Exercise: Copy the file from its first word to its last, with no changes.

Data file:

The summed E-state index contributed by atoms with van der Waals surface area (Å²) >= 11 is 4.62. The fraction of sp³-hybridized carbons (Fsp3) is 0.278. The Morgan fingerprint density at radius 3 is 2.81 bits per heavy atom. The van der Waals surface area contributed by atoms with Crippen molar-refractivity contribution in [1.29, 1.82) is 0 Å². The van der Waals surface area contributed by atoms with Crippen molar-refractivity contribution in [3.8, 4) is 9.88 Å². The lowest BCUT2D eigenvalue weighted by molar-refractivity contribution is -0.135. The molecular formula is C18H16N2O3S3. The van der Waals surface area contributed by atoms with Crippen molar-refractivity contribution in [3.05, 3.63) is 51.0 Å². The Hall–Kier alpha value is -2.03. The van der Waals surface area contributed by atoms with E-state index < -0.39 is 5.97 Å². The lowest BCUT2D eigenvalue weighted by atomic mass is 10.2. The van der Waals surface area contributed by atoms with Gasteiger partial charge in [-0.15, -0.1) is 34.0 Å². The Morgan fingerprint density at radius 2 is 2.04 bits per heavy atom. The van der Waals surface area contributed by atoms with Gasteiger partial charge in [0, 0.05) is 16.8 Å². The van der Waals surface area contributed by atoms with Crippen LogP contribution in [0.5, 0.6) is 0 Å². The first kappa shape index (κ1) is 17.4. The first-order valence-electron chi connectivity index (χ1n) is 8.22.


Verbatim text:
The summed E-state index contributed by atoms with van der Waals surface area (Å²) >= 11 is 4.62. The fraction of sp³-hybridized carbons (Fsp3) is 0.278. The Morgan fingerprint density at radius 3 is 2.81 bits per heavy atom. The van der Waals surface area contributed by atoms with Crippen molar-refractivity contribution in [1.29, 1.82) is 0 Å². The van der Waals surface area contributed by atoms with Crippen molar-refractivity contribution in [3.8, 4) is 9.88 Å². The lowest BCUT2D eigenvalue weighted by molar-refractivity contribution is -0.135. The molecular formula is C18H16N2O3S3. The van der Waals surface area contributed by atoms with Crippen molar-refractivity contribution in [3.05, 3.63) is 51.0 Å². The Hall–Kier alpha value is -2.03. The van der Waals surface area contributed by atoms with E-state index < -0.39 is 5.97 Å². The lowest BCUT2D eigenvalue weighted by atomic mass is 10.2. The van der Waals surface area contributed by atoms with Gasteiger partial charge in [-0.15, -0.1) is 34.0 Å². The Morgan fingerprint density at radius 2 is 2.04 bits per heavy atom. The van der Waals surface area contributed by atoms with Gasteiger partial charge in [0, 0.05) is 16.8 Å². The van der Waals surface area contributed by atoms with Crippen LogP contribution in [0.5, 0.6) is 0 Å². The first kappa shape index (κ1) is 17.4. The first-order valence-electron chi connectivity index (χ1n) is 8.22.